SAN FRANCISCO: PRINTED BY JOHN H. CARMANY & CO., 409 WASHINGTON ST. 1872.
Entered according to Act of Congress, in the year 1872,
By FRANCES FULLER VICTOR,
In the office of the Librarian of Congress, at Washington, D. C.
Printed by JOHN H. CARMANY & CO.
Stereotyped at THE CALIFORNIA TYPE FOUNDRY.
After a residence of five years on the Pacific Coast—three of which were spent in Oregon—a visit of several months was made to the Atlantic States, during which time I was called upon to do volumes of talk about the West Coast, especially about Oregon and Washington—questions concerning which every body I met was sure to ask. The great dearth of information concerning these countries there, suggested to me the need of books which should faithfully and familiarly treat of them, their natural features and resources, together with their business and social condition.
Although every summer of my residence in Oregon had heretofore been spent in excursions to different parts of the country, I resolved on my return to repeat some of my previous journeys, and make others in new directions, until all was perfectly familiar, and thoroughly understood, which related to the geography, topography, scenery, soil, climate, productions, and improvements of the several sections of the two divisions of the Northwest Coast treated of in this volume.
While it was a pleasure to me to familiarize myself with the country, the object of it was to enable me to answer, in print, all the various questions which had been asked me concerning it by Eastern people. If the reader follows my summer wanderings as here given, he will, especially with any thing of a map before him, be able to obtain quite a complete picture of all that magnificent territory, now being rapidly brought into communication with the East, through the enterprise of the several great railroad companies. Besides the general information thus given, I have thought it best to furnish many details of the condition of the agricultural districts, and their population, for the guidance of those persons who may be looking out for farms; and of the situation and population of towns, with a view to aid immigrants in the selection of homes. It is difficult to write with absolute correctness of those countries whose rapid development outruns the printer and publisher. Since this volume was put in the hands of the compositor, numerous corrections have been made; and, between that time and this, new town-sites have been laid out, and other improvements commenced, which do not appear in these pages. But these slight omissions do not affect the general faithfulness of their contents; the whole constituting an amount of information which could only be obtained, otherwise, by a considerable expenditure of time and money.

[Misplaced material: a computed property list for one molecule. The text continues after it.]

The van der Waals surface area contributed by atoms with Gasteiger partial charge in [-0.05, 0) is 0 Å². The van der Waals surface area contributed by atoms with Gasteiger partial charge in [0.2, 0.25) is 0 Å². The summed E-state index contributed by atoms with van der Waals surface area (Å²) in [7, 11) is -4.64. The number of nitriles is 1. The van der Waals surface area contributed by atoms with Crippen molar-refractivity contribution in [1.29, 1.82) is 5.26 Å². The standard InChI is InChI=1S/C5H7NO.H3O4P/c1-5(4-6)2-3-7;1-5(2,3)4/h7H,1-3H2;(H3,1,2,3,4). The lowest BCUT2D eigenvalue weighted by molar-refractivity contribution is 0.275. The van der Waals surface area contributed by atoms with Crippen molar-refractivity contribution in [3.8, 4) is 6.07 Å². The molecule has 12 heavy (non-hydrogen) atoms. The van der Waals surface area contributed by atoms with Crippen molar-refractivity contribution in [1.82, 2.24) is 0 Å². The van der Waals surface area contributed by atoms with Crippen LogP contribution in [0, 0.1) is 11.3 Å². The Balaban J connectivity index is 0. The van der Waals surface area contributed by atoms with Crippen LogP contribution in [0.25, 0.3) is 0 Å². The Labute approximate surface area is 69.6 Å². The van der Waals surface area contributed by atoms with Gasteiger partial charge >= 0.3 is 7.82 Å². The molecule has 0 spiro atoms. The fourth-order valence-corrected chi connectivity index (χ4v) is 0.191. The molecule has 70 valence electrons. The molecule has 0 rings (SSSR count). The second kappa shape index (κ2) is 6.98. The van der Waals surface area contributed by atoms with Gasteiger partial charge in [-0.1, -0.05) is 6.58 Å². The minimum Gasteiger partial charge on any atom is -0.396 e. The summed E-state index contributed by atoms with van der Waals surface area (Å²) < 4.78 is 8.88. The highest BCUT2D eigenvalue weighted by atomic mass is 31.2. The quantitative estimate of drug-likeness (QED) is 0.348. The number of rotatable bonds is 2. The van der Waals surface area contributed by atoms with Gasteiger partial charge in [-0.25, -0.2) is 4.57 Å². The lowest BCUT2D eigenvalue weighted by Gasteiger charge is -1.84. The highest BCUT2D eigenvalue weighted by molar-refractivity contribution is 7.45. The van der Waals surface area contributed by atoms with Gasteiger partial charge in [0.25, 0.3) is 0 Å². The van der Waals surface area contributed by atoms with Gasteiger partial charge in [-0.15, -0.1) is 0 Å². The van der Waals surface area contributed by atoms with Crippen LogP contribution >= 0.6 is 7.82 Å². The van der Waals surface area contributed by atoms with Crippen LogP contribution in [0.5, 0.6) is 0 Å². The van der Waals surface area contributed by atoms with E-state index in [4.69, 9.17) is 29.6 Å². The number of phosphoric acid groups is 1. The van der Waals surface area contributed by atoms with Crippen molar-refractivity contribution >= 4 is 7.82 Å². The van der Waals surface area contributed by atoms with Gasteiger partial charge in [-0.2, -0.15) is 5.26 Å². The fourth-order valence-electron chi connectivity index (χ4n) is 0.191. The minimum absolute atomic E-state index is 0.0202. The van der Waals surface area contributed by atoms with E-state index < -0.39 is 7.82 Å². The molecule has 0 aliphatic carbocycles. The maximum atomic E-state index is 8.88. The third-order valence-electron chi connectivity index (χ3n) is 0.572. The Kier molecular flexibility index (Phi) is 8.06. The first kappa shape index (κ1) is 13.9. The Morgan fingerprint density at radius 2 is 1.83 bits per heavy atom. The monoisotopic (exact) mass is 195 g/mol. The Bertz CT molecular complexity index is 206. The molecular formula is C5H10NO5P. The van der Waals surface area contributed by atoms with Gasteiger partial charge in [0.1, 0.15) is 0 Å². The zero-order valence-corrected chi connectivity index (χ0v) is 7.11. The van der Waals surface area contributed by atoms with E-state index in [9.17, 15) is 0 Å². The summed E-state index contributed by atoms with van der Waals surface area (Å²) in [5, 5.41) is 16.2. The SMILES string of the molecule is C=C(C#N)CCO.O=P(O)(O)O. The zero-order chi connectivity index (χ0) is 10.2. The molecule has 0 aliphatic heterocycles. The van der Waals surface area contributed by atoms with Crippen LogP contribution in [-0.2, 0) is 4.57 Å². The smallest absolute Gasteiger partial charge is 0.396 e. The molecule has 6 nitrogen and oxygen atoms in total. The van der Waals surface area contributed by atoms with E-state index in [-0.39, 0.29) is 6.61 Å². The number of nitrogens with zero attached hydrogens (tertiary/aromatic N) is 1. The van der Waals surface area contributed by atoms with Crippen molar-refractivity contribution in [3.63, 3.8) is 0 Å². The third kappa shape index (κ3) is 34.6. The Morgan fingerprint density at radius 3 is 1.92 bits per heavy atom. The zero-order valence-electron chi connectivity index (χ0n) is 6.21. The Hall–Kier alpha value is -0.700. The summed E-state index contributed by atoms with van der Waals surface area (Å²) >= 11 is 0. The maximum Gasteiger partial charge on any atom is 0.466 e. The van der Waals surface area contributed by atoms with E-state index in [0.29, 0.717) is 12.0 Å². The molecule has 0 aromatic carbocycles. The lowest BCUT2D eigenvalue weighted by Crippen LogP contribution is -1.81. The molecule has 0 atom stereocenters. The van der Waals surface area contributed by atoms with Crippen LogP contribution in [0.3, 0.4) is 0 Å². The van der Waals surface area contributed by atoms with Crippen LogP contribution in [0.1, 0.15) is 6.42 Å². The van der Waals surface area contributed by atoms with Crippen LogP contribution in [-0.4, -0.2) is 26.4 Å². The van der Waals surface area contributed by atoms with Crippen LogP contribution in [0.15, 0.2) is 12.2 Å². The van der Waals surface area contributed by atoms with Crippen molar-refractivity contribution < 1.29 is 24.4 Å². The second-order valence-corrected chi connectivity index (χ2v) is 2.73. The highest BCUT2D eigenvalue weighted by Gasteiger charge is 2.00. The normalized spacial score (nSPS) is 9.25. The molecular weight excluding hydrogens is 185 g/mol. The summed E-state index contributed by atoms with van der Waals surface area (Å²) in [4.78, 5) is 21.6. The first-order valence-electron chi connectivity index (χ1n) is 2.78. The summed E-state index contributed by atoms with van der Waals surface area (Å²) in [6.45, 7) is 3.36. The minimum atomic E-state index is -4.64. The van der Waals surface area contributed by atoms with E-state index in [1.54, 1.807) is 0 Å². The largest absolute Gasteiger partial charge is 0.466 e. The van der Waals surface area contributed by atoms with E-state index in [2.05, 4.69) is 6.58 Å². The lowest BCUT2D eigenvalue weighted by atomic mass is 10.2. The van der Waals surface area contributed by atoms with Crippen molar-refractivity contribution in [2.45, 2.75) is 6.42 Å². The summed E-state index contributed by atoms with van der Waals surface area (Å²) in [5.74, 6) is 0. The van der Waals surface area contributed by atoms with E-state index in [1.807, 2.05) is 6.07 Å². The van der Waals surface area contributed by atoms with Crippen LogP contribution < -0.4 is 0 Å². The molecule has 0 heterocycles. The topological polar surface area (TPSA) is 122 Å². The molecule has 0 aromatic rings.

The beautiful and favored region of the North-west Coast is about to assume a commercial importance which is sure to stimulate inquiry concerning the matters herein treated of. I trust enough is contained between the covers of this book to induce the very curious to come and see for themselves.
The River is the Soul of the land to which it belongs. Fringing its banks, floating upon its waters, are the interests, the history, and the romance of the people. Our ideas of every nation are intimately associated with our ideas of its rivers. To mention the name of one, is to suggest the characteristics of the other.
How the word Euphrates recalls the earliest ages of man's history on this globe! The Nile reminds us of a civilization on which the whole of Europe depended for whatever was enlightened or refined anterior to the Christian Era. The Tiber is rich in historic associations of the proudest empire the world ever knew. What romances of Moorish power and splendor are conjured up by the mention of the Guadalquivir! The Rhine is so enwreathed with flowers of song, that the actual history of its battlemented towers is lost from view; and yet the mention of its name gives us a satisfying conception of the ideal Germany, past and present.
So the Thames, the Rhone, the Danube, are so many words for the English, the French, and the Austrian peoples. In our own country, what different ideas attach to Connecticut, Hudson, Savannah, and Mississippi! How quickly the pictures are shifted in the stereoscope of imagination by changing Orinoco for San Joaquin, Amazon for Sacramento, or Rio de la Plata for Columbia, upon our tongues. It is not that one is longer or shorter, or wider or deeper, than another: it is that each conveys a thought of the country, the people, the history, and the commerce of its own peculiar region.
In comparison with other rivers of equal size and geographical importance, the Columbia is very little known. That generation is yet in its prime which was taught that the whole of the North-west Territory was Oregon—that it had one river, the Columbia, and one town, Portland, situated on the Columbia. It is the object of this volume to correct these effete notions of one of the most genial and beautiful portions of our Republic; and to connect with the name of the Columbia some proper ideas of its history, geography, commerce, and scenery, as well as to describe the extensive country which it drains.